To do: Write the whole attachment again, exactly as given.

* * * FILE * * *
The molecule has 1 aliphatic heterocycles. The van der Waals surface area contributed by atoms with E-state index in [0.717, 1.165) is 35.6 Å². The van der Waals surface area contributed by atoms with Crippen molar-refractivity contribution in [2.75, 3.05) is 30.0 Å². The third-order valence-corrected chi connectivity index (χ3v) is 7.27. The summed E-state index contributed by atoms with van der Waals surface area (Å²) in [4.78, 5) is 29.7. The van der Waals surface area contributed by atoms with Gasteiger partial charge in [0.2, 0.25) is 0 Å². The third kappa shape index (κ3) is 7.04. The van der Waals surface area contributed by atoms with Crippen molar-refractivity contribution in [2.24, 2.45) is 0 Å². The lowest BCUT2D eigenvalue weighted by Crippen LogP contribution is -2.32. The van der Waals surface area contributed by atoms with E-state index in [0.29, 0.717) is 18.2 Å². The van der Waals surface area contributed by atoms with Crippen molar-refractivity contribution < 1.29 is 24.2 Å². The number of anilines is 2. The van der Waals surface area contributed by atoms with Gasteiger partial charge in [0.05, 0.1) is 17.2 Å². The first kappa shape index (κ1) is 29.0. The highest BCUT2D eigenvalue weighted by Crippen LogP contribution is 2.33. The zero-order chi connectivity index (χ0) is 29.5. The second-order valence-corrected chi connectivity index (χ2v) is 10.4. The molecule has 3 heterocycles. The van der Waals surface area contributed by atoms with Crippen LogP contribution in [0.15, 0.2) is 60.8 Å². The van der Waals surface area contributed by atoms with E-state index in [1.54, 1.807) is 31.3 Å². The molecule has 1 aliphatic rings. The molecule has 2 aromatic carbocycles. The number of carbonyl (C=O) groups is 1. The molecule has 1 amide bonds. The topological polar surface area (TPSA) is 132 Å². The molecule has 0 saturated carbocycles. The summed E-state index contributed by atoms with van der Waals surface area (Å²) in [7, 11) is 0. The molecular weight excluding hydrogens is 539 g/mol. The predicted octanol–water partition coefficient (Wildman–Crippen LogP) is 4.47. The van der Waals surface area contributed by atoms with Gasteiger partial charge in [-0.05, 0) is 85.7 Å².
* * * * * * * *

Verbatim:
The molecule has 1 aliphatic heterocycles. The van der Waals surface area contributed by atoms with E-state index in [0.717, 1.165) is 35.6 Å². The van der Waals surface area contributed by atoms with Crippen molar-refractivity contribution in [2.75, 3.05) is 30.0 Å². The third-order valence-corrected chi connectivity index (χ3v) is 7.27. The summed E-state index contributed by atoms with van der Waals surface area (Å²) in [4.78, 5) is 29.7. The van der Waals surface area contributed by atoms with Gasteiger partial charge in [0.2, 0.25) is 0 Å². The third kappa shape index (κ3) is 7.04. The van der Waals surface area contributed by atoms with Crippen molar-refractivity contribution in [2.24, 2.45) is 0 Å². The lowest BCUT2D eigenvalue weighted by Crippen LogP contribution is -2.32. The van der Waals surface area contributed by atoms with E-state index in [0.29, 0.717) is 18.2 Å². The van der Waals surface area contributed by atoms with Crippen molar-refractivity contribution < 1.29 is 24.2 Å². The number of anilines is 2. The van der Waals surface area contributed by atoms with Gasteiger partial charge in [0.05, 0.1) is 17.2 Å². The first kappa shape index (κ1) is 29.0. The highest BCUT2D eigenvalue weighted by Crippen LogP contribution is 2.33. The zero-order chi connectivity index (χ0) is 29.5. The second-order valence-corrected chi connectivity index (χ2v) is 10.4. The molecule has 3 heterocycles. The van der Waals surface area contributed by atoms with Crippen LogP contribution in [0.15, 0.2) is 60.8 Å². The van der Waals surface area contributed by atoms with E-state index in [1.54, 1.807) is 31.3 Å². The molecule has 1 aliphatic rings. The molecule has 2 aromatic carbocycles. The number of carbonyl (C=O) groups is 1. The molecule has 1 amide bonds. The topological polar surface area (TPSA) is 132 Å². The molecule has 0 saturated carbocycles. The summed E-state index contributed by atoms with van der Waals surface area (Å²) in [7, 11) is 0. The molecular weight excluding hydrogens is 539 g/mol. The predicted octanol–water partition coefficient (Wildman–Crippen LogP) is 4.47. The van der Waals surface area contributed by atoms with Gasteiger partial charge in [-0.05, 0) is 85.7 Å².